Applications such as petrochemical storage tanks, grain silos, power plants, tank farms, vehicle spray booths, and fuel tanks require adequate lighting for safe working conditions. High-quality light helps the workers in these areas to remain productive and alert. Electricity and volatile gases and vapors are a dangerous mix. Electrical systems may produce sparks as part of their working mechanism or can produce flames or sparks unexpectedly. This is why lights installed in hazardous locations have to prevent ignition of flammable gases and vapors.

While explosion proof lights have flame paths that cool down hot gases and prevent ignition, intrinsically safe lights prevent explosions in hazardous areas through another safety mechanism. The lights rely on a technique that is based on restricting energy, both thermal and electrical, to an intensity lower than what’s required to kindle a specific hazardous atmospheric mixture.

Intrinsically safe lights are mostly battery powered and their current is so low that the production of sparks or the generation of thermal energy is hindered. Explosion proof lighting and intrinsically safe lighting are not interchangeable, but each has its own benefits.

Explosion proof lights are not necessarily watertight or airtight unless it’s specified. They should not be submerged in liquids or exposed to high amounts of liquids, unless they are certified as vapor tight lights. Vapor tight lights are also not equal to explosion proof lights. Light fixtures can be designed to keep out the ingress of water or dust but not contain an explosion. Class 1 Div 2 LED lights must be appropriately rated and marked as safe for use in those environments.


Why You Should Switch From HIDs to LED Class 1 Division 2 Lights

  • HID hazardous location lights have been around for years. In fact, most Class 1 Division 2 hazardous locations previously used metal halide lamps with high wattages for illumination. But HID lamps have ballasts, bulbs, produce a high amount of heat, and require warm-up before they can produce enough light. LED lamps, however, have no ballasts or bulbs and generate instant light.
  • Metal halide explosion proof lights depend on an electric arc for light generation. They have metal halides and mercury vapor to intensify the light generated in the arc tube. When switched on, these lamps produce a bluish color, and as their pressure and heat increase, the light turns to white. The major disadvantage of this process is that at least 75% of the energy generated is heat energy. It is only a paltry 25% that is emitted as light. A MH Class 1 Division 2 lamp is very inefficient and can be a safety hazard in volatile conditions.
  • A HID light takes a very long time to attain 90% light output, and when it gets to this point, the light cannot be dimmed or adjusted without the bulb getting damaged. These lamps do not easily work with light control systems that can help save energy. LED lights, on the contrary, have a wide dimming range and work excellently with many light control features such as dimmers, motion sensors, and daylight sensors.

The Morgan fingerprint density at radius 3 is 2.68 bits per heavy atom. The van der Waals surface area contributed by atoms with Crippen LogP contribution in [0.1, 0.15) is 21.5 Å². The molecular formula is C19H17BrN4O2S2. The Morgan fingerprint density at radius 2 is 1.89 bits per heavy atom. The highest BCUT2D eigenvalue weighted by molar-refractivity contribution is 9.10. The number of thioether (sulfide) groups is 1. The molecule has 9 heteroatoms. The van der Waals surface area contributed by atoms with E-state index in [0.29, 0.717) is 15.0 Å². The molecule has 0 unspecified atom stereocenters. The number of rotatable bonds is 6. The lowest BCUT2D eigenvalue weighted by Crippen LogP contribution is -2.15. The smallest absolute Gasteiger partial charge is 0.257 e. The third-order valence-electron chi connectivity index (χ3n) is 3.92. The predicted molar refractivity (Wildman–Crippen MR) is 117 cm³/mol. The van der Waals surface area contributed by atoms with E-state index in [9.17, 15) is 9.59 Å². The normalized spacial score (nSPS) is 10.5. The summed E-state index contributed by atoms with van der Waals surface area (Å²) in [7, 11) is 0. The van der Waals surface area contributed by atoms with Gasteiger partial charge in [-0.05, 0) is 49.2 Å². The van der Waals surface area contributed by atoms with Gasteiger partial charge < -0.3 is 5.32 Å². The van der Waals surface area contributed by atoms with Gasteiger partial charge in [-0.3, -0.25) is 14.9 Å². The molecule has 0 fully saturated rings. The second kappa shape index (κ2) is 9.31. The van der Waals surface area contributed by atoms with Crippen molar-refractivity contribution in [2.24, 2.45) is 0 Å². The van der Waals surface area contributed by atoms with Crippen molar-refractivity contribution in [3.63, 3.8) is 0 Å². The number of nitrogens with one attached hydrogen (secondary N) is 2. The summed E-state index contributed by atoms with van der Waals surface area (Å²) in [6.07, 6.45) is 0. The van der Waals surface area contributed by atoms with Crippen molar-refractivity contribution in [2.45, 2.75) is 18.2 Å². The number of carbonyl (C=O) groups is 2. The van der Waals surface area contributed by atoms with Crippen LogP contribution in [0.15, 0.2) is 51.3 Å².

• Metal halide lamps have a maximum rated life of 15,000 hours. The minimum lifespan of LED lights is 50,000 hours. If you install LED lamps, you’ll spend less on replacement lamps and lighting maintenance. Your application will also not experience extended downtimes caused by burnt out bulbs or frequent lamp replacement.
  • Metal halide lamps are very reliant on ballasts, and ballasts have even shorter lifespans than the lamps. They also draw a small percentage of the electricity the lamps pull, driving up energy costs. Metal halides experience a color shift as they age. Their light turns to a pink color, which makes visibility almost impossible. When they shift color, they only produce a measly 40% of their initial light output while utilizing the same amount of energy. The longer these lights are in use, the higher the costs of running them. Their ballasts and capacitors need constant changing to keep them in good working order.
  • LED lamps are designed to direct their light where it is required; they are directional. Older lamp types are multidirectional. They need reflectors to reduce light wastage, which results in lumen loss because the reflection process is never 100% accurate.
  • LED lamps also have high CRI values of above 80 which give their light a bright, daylight quality. Some can be tuned to different CCTs to illuminate different tasks.

There are multiple benefits of retrofitting HID and fluorescent Class 1 Division 2 fixtures with LED lighting. Besides the safety they offer, which is paramount in hazardous locations, LED lights have excellent light quality and high energy efficiency.